“Too Early to Intervene”: Rabbi Stephen Wise and President Franklin D. Roosevelt
Rabbi Steven Wise was born in Budapest, Hungary, in 1874, before immigrating with his family (as an infant) to New York. He grew into one of the most renowned American Reform rabbis and Zionist leaders of the 20th-century.
In 1922, Wise founded the Jewish Institute of Religion. He was also a founding member of the National Association for the Advancement of Colored People (NAACP). Additionally, Wise served terms as both vice president and president of the Zionist Organization of America, through which he staunchly lobbied President Woodrow Wilson to approve the Balfour Declaration and aimed to “represent Jews as a group and not as individuals.”
Wise was very active politically, both in national politics and in issues related to the Jewish community. He was both a close friend of President Franklin D. Roosevelt and a liaison to President Wilson. He served as a delegate from New York in the 1924 Democratic National Convention, as well, and offered the invocation during its sixth session, on June 28, 1924.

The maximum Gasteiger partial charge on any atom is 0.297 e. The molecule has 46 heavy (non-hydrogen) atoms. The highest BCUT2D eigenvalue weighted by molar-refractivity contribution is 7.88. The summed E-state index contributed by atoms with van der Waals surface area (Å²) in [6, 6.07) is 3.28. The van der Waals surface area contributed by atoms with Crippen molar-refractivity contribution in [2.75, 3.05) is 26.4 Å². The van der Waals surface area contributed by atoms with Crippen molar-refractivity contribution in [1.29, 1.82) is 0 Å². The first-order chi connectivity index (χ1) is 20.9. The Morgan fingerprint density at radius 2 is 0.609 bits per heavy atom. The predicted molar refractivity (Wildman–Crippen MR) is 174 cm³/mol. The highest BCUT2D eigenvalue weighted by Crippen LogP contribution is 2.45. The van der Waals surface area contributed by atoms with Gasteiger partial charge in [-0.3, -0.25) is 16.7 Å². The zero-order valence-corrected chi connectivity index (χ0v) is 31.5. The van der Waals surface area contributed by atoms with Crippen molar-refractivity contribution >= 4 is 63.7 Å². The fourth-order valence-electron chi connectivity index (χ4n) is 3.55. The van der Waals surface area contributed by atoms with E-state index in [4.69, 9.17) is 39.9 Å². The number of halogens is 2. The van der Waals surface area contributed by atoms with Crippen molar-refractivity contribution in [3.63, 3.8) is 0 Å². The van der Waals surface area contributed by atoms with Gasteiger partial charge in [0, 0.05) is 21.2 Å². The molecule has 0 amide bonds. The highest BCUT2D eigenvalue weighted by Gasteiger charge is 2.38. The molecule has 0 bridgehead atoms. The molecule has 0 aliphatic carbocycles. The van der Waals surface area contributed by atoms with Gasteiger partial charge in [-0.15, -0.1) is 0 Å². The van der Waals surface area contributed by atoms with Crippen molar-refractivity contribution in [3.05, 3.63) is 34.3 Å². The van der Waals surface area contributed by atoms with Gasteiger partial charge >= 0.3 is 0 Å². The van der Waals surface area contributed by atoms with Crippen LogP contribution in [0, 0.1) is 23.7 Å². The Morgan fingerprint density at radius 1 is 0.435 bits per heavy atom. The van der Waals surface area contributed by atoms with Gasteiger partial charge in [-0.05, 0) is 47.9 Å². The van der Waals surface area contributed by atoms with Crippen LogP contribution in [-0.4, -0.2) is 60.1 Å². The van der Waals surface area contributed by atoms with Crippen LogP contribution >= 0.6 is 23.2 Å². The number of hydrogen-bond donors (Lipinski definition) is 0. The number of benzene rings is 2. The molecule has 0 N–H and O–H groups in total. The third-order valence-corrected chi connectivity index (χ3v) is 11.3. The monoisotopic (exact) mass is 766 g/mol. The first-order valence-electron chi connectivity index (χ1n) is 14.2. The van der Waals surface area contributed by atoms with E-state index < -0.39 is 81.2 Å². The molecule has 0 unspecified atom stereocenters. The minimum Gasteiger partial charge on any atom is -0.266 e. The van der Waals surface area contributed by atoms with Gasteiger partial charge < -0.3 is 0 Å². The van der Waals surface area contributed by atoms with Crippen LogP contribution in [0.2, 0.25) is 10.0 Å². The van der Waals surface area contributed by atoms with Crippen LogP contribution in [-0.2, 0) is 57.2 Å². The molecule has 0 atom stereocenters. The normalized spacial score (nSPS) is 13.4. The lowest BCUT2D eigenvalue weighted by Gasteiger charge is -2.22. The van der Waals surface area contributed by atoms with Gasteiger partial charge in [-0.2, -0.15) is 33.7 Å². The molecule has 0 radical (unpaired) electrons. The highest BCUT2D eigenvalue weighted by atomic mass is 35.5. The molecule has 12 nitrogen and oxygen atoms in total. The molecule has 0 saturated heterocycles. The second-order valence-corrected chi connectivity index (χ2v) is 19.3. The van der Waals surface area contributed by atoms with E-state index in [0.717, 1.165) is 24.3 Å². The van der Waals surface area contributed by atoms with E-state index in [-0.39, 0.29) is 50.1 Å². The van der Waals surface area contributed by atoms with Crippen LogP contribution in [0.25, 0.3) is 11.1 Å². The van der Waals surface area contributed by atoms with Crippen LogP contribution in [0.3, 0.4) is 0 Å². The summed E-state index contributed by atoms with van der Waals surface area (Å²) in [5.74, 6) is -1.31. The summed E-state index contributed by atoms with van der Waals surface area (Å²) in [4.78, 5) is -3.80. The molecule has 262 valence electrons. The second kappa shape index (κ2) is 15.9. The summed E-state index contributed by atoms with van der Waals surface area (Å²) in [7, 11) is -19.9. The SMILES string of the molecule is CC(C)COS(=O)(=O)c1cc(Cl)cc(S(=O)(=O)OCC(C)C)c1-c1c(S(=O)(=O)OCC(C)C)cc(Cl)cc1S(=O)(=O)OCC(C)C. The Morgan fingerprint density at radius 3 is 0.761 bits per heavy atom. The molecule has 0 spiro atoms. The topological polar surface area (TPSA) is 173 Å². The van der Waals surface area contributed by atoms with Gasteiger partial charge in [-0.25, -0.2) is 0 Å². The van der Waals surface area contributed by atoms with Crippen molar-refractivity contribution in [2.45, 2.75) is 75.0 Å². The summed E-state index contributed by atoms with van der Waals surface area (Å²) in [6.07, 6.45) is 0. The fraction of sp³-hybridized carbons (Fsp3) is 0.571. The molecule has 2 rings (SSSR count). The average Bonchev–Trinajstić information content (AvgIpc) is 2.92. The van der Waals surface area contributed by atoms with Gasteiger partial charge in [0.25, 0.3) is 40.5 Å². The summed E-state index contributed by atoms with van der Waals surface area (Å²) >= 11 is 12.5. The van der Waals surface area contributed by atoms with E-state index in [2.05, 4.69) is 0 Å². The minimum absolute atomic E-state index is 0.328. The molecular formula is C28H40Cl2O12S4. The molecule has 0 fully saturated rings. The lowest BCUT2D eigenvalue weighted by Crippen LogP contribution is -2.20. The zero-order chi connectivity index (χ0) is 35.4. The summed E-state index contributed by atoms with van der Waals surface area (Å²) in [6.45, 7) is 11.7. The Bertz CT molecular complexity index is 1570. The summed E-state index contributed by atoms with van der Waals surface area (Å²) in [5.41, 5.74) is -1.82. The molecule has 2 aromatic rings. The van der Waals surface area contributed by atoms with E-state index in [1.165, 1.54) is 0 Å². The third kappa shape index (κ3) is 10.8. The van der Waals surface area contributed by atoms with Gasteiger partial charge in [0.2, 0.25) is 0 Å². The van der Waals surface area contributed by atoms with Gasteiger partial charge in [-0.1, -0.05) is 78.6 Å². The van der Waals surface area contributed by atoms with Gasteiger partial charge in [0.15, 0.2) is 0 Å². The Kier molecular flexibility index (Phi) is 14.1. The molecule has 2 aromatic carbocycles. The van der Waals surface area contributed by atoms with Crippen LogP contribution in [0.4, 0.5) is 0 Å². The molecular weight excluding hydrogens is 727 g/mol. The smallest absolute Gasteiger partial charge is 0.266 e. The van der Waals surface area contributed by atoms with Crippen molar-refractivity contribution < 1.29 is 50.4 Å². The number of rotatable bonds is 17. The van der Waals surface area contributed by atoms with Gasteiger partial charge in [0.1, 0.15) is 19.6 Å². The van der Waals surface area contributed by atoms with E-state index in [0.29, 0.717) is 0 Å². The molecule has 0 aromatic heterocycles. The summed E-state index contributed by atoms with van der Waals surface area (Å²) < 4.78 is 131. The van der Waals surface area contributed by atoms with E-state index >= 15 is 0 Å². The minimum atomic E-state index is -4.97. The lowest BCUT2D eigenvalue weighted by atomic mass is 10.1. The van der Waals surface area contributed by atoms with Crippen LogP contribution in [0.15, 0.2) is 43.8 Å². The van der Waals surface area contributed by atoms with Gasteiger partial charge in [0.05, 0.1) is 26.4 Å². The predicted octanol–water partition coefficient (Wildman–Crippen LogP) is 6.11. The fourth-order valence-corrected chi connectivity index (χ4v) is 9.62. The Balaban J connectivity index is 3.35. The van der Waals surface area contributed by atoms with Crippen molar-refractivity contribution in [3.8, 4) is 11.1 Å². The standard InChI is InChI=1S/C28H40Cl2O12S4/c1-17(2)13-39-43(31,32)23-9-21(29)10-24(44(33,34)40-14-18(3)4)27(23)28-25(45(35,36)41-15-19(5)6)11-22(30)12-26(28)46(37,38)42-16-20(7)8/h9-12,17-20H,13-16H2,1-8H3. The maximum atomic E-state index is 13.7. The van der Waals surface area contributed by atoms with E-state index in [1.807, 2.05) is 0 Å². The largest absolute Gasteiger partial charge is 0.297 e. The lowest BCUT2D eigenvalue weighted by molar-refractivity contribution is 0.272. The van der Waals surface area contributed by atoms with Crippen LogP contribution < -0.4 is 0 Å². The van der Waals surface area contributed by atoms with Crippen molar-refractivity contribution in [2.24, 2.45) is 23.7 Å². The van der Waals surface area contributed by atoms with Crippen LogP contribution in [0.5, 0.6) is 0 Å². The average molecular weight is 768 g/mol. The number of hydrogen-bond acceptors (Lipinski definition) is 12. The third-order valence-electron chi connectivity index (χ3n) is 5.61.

In 1942, Rabbi Stephen Wise (1874–1949) authored a letter to Franklin D. Roosevelt beseeching the President to receive a delegation of Jewish organizations and make a statement regarding Hitler’s massacres. They met on December 8th, where the President is noted to have said: “We are dealing with an insane man – Hitler, and the group that surrounds him represents an example of a national psychopathic case. We cannot act toward them by normal means. That is why the problem is very difficult.”
President Roosevelt deemed it too early to intervene in the actions of the Third Reich; he did, however, grant the request to offer a public statement composed by Wise and the other attendees.